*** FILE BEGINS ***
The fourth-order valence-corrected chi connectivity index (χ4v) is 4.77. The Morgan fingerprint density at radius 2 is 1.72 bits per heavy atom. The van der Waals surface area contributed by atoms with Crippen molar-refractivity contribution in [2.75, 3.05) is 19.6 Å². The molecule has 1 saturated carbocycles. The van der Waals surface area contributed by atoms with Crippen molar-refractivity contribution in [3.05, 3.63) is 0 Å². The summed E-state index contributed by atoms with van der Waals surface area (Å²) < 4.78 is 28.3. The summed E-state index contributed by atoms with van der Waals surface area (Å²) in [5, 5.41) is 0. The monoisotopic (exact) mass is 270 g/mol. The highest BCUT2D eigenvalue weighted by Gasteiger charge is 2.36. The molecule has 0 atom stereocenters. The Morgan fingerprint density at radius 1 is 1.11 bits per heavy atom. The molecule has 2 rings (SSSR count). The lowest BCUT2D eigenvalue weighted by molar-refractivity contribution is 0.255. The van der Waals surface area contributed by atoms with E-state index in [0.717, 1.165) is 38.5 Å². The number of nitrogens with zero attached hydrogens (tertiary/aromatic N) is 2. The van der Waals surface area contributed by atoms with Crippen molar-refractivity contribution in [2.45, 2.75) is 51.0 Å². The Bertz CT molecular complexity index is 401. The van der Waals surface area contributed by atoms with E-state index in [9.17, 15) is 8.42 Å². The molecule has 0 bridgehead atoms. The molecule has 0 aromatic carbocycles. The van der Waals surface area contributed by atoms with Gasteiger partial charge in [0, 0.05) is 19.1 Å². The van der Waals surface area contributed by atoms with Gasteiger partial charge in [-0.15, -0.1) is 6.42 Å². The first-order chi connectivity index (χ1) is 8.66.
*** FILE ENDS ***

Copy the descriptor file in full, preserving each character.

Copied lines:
The fourth-order valence-corrected chi connectivity index (χ4v) is 4.77. The Morgan fingerprint density at radius 2 is 1.72 bits per heavy atom. The van der Waals surface area contributed by atoms with Crippen molar-refractivity contribution in [2.75, 3.05) is 19.6 Å². The molecule has 1 saturated carbocycles. The van der Waals surface area contributed by atoms with Crippen molar-refractivity contribution in [3.05, 3.63) is 0 Å². The summed E-state index contributed by atoms with van der Waals surface area (Å²) < 4.78 is 28.3. The summed E-state index contributed by atoms with van der Waals surface area (Å²) in [5, 5.41) is 0. The monoisotopic (exact) mass is 270 g/mol. The highest BCUT2D eigenvalue weighted by Gasteiger charge is 2.36. The molecule has 0 atom stereocenters. The Morgan fingerprint density at radius 1 is 1.11 bits per heavy atom. The molecule has 2 rings (SSSR count). The lowest BCUT2D eigenvalue weighted by molar-refractivity contribution is 0.255. The van der Waals surface area contributed by atoms with E-state index in [0.717, 1.165) is 38.5 Å². The number of nitrogens with zero attached hydrogens (tertiary/aromatic N) is 2. The van der Waals surface area contributed by atoms with Crippen molar-refractivity contribution in [2.45, 2.75) is 51.0 Å². The Bertz CT molecular complexity index is 401. The van der Waals surface area contributed by atoms with E-state index in [9.17, 15) is 8.42 Å². The molecule has 0 bridgehead atoms. The molecule has 0 aromatic carbocycles. The van der Waals surface area contributed by atoms with Gasteiger partial charge in [0, 0.05) is 19.1 Å². The van der Waals surface area contributed by atoms with Gasteiger partial charge in [-0.15, -0.1) is 6.42 Å². The first-order chi connectivity index (χ1) is 8.66.